Story mode would have been divided into 3 worlds (Submarine, Mountain Trail and Underground Base): each one with several levels and Bosses. Past Contra protagonists could have been unlocked during the game, to be used as playable characters.
The team planned many different modes for online multiplayer. An idea was to have online coop up to 4 players, split in 2 teams that would fight through different missions before meeting again to kill the boss together. Online Versus mode was also planned, set in a virtual-reality world similar to VR missions in Metal Gear Solid. This could have been a third person or first person shooter, depending on the best prototype they could work on.
As this was only an early pitch they were still thinking about the best Konami IP to use for their first online game. If Contra could have been a risky series (because of its hardcore fans), other possibilities were open such as using the Project Overkill IP instead.
In the end disagreements between Konami of Japan and Konami America killed the american team. Many of their latest games were canned, such as Survivor: Day One for Nintendo 64.
The first Crimson Skies is an arcade flight video game developed by Zipper Interactive and published for PC in 2000 by Microsoft Game Studios. In 2003 Microsoft published a sequel titled “Crimson Skies: High Road to Revenge“, developed by FASA Studio for the original Xbox. Both games still have a cult-following, thanks to their fun gameplay and interesting “dieselpunk” story-settings (an alternate history of the 1930s), with a good single-player campaign, plus online and offline multiplayer
A third chapter in the series was in development by Fasa Studio around 2003 / 2004 and planned to be released for Xbox 360. Probably Microsoft wanted to offer one of their “hardcore” IPs for their new console, but in the end the project was never completed. There are currently no screenshot, videos or images preserved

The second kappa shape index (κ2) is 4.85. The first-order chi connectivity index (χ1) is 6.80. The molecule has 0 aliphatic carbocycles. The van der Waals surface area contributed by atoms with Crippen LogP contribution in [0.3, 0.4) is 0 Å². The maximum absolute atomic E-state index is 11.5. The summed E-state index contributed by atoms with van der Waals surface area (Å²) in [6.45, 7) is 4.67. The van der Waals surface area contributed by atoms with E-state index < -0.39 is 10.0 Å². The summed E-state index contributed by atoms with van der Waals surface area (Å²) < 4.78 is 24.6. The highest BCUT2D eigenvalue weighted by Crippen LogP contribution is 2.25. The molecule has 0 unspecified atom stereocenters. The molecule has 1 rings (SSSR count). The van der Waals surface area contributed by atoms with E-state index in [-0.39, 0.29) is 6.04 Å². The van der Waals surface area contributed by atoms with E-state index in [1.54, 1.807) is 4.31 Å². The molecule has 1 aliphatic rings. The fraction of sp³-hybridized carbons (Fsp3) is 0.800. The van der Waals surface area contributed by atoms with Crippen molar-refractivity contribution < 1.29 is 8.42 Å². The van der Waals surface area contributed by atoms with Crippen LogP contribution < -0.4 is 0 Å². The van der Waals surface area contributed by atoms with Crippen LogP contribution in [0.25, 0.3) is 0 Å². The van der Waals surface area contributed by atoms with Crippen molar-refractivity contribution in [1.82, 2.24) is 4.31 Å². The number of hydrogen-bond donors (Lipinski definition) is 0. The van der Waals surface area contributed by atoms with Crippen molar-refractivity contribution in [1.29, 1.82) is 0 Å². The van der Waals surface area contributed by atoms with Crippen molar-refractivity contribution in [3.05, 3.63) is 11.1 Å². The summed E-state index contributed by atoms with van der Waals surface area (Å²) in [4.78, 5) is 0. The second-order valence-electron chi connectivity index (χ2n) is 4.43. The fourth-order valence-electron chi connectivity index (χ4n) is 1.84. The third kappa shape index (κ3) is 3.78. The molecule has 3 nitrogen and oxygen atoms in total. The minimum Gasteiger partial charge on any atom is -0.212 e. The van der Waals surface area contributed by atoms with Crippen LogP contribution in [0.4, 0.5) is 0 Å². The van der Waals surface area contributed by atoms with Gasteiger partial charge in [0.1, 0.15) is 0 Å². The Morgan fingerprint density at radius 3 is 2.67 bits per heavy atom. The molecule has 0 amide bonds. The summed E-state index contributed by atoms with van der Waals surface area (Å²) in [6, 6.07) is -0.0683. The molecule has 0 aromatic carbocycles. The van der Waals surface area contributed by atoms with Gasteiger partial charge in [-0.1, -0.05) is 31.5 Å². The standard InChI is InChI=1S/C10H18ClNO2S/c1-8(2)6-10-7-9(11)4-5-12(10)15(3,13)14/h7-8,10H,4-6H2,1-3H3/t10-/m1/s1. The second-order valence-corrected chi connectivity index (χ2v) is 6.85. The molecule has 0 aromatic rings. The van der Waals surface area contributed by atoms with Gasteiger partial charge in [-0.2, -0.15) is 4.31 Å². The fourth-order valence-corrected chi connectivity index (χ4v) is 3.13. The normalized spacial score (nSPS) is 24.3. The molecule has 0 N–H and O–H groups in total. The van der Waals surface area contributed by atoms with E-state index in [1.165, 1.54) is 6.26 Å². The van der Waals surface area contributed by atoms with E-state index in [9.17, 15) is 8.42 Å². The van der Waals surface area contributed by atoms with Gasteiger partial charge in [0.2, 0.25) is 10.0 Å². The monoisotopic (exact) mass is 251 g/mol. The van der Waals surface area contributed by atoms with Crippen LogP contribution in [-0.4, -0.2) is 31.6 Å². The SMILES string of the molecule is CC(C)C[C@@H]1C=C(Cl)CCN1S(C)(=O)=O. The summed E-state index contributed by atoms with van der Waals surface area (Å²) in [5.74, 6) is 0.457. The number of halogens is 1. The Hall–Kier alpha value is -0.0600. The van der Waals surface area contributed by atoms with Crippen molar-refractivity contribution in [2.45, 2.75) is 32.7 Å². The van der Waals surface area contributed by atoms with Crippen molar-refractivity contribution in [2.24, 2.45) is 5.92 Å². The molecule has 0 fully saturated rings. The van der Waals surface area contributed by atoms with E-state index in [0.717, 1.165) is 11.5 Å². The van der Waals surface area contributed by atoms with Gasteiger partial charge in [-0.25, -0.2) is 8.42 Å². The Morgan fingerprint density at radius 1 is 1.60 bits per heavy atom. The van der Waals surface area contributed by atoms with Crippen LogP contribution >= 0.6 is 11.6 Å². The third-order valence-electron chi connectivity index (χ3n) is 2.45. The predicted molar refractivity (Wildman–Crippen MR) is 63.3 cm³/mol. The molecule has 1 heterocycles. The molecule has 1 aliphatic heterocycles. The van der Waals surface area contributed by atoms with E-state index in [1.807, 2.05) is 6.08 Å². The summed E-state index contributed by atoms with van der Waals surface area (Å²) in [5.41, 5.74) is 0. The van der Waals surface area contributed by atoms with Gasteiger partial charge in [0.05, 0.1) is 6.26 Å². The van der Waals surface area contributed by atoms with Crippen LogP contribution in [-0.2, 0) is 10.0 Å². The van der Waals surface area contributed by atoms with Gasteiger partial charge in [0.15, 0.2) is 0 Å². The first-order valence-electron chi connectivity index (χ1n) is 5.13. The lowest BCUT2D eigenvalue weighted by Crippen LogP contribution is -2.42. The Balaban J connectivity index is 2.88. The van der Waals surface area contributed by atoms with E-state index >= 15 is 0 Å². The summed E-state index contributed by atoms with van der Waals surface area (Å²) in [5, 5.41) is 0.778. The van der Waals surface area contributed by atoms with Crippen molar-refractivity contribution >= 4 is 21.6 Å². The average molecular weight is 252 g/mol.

Crimson Skies 3 would have expanded its gameplay by offering on-foot missions and we can speculate that FASA tried to create a much more ambitious project, making it a full open world flying game. High Road to Revenge already had many levels structured similarly to the open-world missions of GTA, where you could fly around and choose different missions located throughout the game map. We can assume in Crimson Skies 3 we could have explored cities with our character and then freely flying around the world using our planes to resolve missions and fight against enemy aircrafts
If you are a long-time fan of Square you may have read about this lost game before. Project Dropship was a canceled videogame developed by Square Enix Los Angeles and it would have been their first game. It was going to be a frantic but strategic shooter with a top down view and a strong coop multiplayer component.
It was 2008: Square Enix decided to open a new studio to test new technologies and develop digital-only, small-budget videogames. Their LA team was composed by around 10 or 20 developers and the director was Fumiaki Shiraishi, already know for his work on Crystal Chronicles: my Life as a King and Final Fantasy XI Online. In an interview with Gamasutra Shiraishi talked about their idea for the studio:
“We do like to have one full-size project if possible, and then have the downloadables on the side. We’re still in the process of trying to figure out what the first title will be. Right now we’re still in the very early phase of testing out gameplay stuff and testing out the technology. The scope of the game, and how it’s going to be sold, is going to come a little bit later.”
Even Dave Hoffman, Director of Business Development, declared to Siliconera that they were not ready to announce anything and for 3 years the Square LA studio didn’t release any videogame or announcement
2011 was a difficult year for Square Enix: in March they reported a loss in their last fiscal year, in part due to canceled videogames. Nothing was ever announced for their Los Angeles Studio until it was suddenly closed. Square Enix didn’t announce any reason for the closure, but thanks to Siliconera, Final Fantasy Universe and some leaked screenshots we know that the studio was working on a project titled “Dropship”
Dropship was in development for PS3 and Xbox 360 using Gamebryo, a 3D Engine created by Numerical Design Limited and later licensed by Square Enix in 2009. In the game you had to fight against large groups of enemies to proceed in the area, while using shields and rocks to plan attack or defense strategies. By looking at the video and screenshots leaked online it’s clear that Dropship had a strong focus on its coop mode, with up to 4 players at the same time
The game was set in a sci-fi-western world, featuring snowy, rocky areas and abandoned factories. You could use guns or lasers and choose between different characters, such as an old man dressed as a cowboy with a pirate hat and a girl with pink hair and goggles. Main enemies in the game were some kind of aliens, strange animals and monsters: we can notice a flying white fish and a huge creature similar to a snake
Dropship was probably cancelled in March 2011 even if it was in an advanced state of development. After the closure of the studio Shiraishi worked for other software houses and today he is Director of Game Development at GungHo Online Entertainment America.